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Boat Weathervane – Fisherman & Dory

Dory Weather Vane with Fisherman


This Fisherman & Dory Weather Vane shows a lovely mix of metals. The dory and the rower’s rain gear are copper. The oar blades and rower’s face and hands are of brass. The boat’s name is in gold leaf, and is included in the price of the weathervane. Because our vanes are made to order, each customer selects the metals at the time their order is placed.

You will notice that in our version of this weathervane design, we have made the entire fisherman’s body even though it is not necessarily visible from the ground. The reason we do this is that while the weathervane maybe spends 50 or 60 years atop a structure, at some point in the future, someone may bring it down off the roof and display it indoors as a classic example of traditional American Folk Art. At that point, these details would certainly be visible and add to the desirability of the weathervane.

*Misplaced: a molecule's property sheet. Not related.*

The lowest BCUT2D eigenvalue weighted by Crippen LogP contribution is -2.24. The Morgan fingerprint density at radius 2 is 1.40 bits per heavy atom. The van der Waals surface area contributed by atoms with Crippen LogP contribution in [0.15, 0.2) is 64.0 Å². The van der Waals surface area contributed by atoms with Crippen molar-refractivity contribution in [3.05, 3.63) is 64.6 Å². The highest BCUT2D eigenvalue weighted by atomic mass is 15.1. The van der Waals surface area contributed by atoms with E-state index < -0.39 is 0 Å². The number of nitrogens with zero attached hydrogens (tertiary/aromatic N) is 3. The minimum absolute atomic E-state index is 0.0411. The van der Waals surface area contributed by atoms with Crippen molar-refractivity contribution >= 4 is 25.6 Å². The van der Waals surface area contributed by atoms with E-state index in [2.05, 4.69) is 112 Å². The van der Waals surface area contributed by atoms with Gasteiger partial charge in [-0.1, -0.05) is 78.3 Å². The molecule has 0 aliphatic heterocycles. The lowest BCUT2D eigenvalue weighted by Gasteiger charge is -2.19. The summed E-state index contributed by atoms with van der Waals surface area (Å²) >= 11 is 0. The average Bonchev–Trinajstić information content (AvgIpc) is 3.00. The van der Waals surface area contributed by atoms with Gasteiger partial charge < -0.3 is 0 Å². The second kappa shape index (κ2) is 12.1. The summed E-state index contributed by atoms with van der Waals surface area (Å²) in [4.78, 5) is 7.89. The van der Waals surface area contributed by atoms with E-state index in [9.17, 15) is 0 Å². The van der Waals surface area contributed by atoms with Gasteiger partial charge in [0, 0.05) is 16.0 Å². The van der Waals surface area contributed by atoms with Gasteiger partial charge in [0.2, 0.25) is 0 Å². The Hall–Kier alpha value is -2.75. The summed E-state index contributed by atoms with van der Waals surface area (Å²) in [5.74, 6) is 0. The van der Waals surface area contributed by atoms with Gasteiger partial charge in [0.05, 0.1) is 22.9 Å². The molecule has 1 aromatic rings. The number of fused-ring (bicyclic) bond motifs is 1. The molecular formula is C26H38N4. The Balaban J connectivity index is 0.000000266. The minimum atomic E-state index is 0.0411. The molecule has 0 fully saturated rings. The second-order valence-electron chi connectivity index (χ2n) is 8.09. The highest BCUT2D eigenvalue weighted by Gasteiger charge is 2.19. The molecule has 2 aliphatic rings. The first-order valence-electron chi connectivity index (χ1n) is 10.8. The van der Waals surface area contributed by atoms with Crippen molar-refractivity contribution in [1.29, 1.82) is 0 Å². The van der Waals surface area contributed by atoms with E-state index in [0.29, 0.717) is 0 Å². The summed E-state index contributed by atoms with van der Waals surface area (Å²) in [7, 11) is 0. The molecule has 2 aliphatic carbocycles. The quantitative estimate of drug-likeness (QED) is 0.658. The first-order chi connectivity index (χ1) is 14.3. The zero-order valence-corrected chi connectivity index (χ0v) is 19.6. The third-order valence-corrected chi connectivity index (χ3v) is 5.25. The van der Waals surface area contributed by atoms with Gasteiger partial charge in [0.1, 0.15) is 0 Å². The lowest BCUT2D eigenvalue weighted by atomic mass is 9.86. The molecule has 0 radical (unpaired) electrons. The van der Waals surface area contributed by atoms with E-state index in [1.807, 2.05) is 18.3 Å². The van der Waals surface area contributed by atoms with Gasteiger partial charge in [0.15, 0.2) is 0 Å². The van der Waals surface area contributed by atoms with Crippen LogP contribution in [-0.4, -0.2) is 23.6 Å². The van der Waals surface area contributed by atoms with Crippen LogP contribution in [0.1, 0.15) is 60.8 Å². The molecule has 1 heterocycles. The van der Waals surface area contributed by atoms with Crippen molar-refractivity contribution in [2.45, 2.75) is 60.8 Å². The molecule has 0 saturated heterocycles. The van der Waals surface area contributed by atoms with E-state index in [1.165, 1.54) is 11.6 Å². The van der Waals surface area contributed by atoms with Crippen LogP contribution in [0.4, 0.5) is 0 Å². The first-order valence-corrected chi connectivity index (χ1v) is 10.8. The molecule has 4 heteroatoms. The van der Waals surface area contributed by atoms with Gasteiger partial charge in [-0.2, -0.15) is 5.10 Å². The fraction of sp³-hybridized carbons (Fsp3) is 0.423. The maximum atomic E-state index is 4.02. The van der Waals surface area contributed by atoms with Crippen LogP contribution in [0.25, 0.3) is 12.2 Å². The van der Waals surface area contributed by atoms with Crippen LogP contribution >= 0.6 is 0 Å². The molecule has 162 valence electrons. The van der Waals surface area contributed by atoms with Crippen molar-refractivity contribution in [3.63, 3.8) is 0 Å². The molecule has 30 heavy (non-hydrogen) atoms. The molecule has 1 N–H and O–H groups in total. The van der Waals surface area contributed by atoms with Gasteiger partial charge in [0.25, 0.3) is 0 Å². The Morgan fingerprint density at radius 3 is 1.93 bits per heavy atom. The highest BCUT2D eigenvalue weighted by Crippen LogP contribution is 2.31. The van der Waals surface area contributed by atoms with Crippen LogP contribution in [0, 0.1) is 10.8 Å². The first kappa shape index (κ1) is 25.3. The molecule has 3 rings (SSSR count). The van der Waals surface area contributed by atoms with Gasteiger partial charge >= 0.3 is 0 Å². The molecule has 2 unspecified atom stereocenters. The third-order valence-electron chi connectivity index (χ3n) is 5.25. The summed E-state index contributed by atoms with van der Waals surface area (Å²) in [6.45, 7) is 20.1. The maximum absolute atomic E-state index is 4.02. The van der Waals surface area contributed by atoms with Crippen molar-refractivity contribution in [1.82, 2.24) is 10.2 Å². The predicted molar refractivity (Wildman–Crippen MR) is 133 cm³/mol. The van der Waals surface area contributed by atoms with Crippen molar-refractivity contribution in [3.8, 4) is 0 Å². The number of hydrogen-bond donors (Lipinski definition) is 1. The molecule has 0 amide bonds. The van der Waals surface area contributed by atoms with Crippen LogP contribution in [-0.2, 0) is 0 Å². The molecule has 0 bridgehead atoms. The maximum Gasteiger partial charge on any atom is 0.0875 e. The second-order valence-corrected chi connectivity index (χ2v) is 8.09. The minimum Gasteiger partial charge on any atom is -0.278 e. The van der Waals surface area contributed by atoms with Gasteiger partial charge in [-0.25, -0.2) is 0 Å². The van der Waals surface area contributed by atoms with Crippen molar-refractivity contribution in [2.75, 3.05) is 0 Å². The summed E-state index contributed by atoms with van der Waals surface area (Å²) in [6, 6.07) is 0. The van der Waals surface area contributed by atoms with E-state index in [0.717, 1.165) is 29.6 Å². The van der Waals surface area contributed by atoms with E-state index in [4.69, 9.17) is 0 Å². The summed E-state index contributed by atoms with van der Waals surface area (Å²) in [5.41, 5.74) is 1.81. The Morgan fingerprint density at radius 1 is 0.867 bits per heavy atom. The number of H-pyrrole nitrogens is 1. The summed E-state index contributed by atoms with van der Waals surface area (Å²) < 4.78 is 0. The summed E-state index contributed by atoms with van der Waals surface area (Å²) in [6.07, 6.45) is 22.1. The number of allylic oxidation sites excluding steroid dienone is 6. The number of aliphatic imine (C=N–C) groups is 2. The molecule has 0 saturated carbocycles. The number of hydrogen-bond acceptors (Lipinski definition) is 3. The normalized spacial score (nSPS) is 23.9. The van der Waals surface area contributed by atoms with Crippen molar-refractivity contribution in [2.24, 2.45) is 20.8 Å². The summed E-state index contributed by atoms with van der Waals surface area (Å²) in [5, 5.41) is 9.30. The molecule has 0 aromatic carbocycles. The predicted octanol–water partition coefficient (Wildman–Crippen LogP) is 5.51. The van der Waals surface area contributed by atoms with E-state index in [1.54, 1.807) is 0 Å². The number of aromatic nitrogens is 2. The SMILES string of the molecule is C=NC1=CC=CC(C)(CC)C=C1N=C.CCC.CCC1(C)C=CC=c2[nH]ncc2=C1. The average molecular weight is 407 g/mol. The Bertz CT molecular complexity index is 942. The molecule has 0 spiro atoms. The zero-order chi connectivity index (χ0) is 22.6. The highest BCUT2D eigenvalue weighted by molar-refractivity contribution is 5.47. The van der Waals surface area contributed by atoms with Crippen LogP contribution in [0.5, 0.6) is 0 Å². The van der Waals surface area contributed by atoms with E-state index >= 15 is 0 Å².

In the photo, you will see that some ‘lucky’ pennies were added to this weathervane. This is based on a tradition that dates back to the Victorian Age. Since we make weathervanes to order, in addition to a penny from the year the weathervane was made, our customers can request pennies from years special to them. We will then include them with their weathervane. Many of our customers request pennies from the years of family members’ births, although pennies signifying special occasions such as birthdays, anniversaries, and even retirements are also popular.

For centuries, dories have been used as traditional fishing boats, both in coastal waters and in the open sea. Simeon Lowell of Amesbury Massachusetts is credited with building the first dories around 1793, which he referred to as ‘wherries’. Dories were built all over New England from the Long Island Sound to the shores of Nova Scotia, with major production centers north of Boston to the New Hampshire border. Variant spellings are doree and dori. Despite their simplicity, dories were known for their seaworthiness and rowing ease, although this reputation possibly owed more to the skill of the operators than inherent factors in the design.